To ensure that, where appropriate, computer and other systems are registered in accordance with data protection legislation.


To ensure that staff are aware of their responsibilities under the freedom of information legislation.


With the County Treasurer, to ensure that the organisational structure provides an appropriate segregation of duties to provide adequate internal controls and minimise the risk of fraud or other malpractice.


To ensure there is a documented and tested disaster recovery plan to allow service delivery processing to resume quickly in the event of an interruption.


To ensure that systems are documented and staff trained in operations.


To establish a scheme of delegation identifying officers authorised to act on the chief officer’s behalf in respect of payments, income collection and placing orders, including variations, and showing the limits of their authority.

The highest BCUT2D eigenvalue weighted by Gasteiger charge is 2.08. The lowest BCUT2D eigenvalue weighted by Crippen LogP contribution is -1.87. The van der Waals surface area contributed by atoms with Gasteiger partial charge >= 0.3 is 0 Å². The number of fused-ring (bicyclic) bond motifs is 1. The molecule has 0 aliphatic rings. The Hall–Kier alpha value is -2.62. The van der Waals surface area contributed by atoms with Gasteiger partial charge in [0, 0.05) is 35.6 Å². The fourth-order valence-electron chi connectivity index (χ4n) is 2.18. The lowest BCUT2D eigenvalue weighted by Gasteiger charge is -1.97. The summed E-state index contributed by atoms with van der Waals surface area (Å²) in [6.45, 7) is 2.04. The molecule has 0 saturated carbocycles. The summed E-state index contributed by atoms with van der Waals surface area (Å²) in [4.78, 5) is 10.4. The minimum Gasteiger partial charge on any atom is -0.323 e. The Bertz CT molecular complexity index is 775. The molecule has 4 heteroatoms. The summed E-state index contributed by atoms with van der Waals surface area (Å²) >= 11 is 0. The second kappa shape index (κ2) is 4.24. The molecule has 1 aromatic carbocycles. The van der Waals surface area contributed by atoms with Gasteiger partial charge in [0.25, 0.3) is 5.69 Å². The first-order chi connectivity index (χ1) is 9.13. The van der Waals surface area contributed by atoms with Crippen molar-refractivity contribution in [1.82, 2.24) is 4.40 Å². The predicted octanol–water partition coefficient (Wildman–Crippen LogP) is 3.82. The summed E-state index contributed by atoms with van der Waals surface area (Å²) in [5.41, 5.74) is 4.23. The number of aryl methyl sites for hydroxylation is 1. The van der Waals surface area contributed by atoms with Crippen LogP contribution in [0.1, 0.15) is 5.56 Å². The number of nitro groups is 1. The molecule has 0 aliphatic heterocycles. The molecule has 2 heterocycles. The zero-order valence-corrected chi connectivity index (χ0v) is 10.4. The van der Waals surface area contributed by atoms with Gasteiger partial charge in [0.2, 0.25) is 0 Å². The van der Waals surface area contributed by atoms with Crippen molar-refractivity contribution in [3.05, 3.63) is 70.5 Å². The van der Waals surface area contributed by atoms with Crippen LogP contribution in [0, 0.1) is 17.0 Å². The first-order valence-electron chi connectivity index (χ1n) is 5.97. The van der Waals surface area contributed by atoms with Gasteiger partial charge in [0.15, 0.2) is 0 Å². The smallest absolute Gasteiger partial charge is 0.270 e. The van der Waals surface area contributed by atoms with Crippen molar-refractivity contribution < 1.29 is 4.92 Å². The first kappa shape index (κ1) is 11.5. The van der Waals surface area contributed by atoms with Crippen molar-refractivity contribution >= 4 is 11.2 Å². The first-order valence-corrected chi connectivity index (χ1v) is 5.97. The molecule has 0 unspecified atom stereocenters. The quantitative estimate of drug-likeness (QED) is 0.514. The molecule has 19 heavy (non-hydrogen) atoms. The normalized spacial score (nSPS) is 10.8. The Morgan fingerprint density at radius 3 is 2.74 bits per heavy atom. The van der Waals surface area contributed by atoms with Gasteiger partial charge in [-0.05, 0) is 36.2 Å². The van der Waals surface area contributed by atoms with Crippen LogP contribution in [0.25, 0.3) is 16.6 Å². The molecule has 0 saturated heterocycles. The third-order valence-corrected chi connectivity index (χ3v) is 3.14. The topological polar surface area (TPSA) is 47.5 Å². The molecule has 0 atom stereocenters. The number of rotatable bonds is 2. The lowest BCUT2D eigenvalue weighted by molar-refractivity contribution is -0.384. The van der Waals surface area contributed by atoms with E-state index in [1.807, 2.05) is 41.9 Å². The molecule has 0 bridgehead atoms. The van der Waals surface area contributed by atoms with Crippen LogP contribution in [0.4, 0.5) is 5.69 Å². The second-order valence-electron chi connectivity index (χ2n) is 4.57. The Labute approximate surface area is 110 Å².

To keep and regularly update a record of authorised officers in a manner acceptable to the County Treasurer, and notify him of any changes.

Responsibilities of financial managers


To ensure that accounting records are properly maintained and held securely.


To ensure that vouchers, both electronic and paper, and documents with financial implications are not destroyed except in accordance with arrangements approved by the County Treasurer.


To ensure that a complete management trail, allowing financial transactions to be traced from the accounting records to the original document, and vice versa, is maintained. To incorporate appropriate controls to ensure that, where relevant:

a) all input is genuine, complete, accurate, timely and to previously processed

b) all processing is accurate, complete and timely

c) output from the system is accurate, complete and timely.


To consult the County Treasurer before changing any existing system or introducing new systems.